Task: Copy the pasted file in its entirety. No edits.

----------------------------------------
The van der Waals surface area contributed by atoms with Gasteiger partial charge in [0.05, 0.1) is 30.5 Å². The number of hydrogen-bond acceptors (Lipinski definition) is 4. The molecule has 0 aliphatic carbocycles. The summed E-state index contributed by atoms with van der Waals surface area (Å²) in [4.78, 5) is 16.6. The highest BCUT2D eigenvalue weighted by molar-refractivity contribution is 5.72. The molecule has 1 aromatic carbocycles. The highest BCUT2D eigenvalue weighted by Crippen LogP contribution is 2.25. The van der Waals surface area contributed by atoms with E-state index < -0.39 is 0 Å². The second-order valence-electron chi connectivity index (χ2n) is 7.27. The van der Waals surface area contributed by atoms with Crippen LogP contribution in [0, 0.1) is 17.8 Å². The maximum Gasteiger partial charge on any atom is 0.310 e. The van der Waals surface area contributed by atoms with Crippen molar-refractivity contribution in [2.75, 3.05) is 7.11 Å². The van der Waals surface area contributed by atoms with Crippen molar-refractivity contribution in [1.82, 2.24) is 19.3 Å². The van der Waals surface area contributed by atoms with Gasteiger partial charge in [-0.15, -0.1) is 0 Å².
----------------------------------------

The van der Waals surface area contributed by atoms with Gasteiger partial charge in [0.05, 0.1) is 30.5 Å². The number of hydrogen-bond acceptors (Lipinski definition) is 4. The molecule has 0 aliphatic carbocycles. The summed E-state index contributed by atoms with van der Waals surface area (Å²) in [4.78, 5) is 16.6. The highest BCUT2D eigenvalue weighted by molar-refractivity contribution is 5.72. The molecule has 1 aromatic carbocycles. The highest BCUT2D eigenvalue weighted by Crippen LogP contribution is 2.25. The van der Waals surface area contributed by atoms with E-state index < -0.39 is 0 Å². The second-order valence-electron chi connectivity index (χ2n) is 7.27. The van der Waals surface area contributed by atoms with Crippen LogP contribution in [0, 0.1) is 17.8 Å². The maximum Gasteiger partial charge on any atom is 0.310 e. The van der Waals surface area contributed by atoms with Crippen molar-refractivity contribution in [2.75, 3.05) is 7.11 Å². The van der Waals surface area contributed by atoms with Crippen molar-refractivity contribution in [1.82, 2.24) is 19.3 Å². The van der Waals surface area contributed by atoms with Gasteiger partial charge in [-0.15, -0.1) is 0 Å².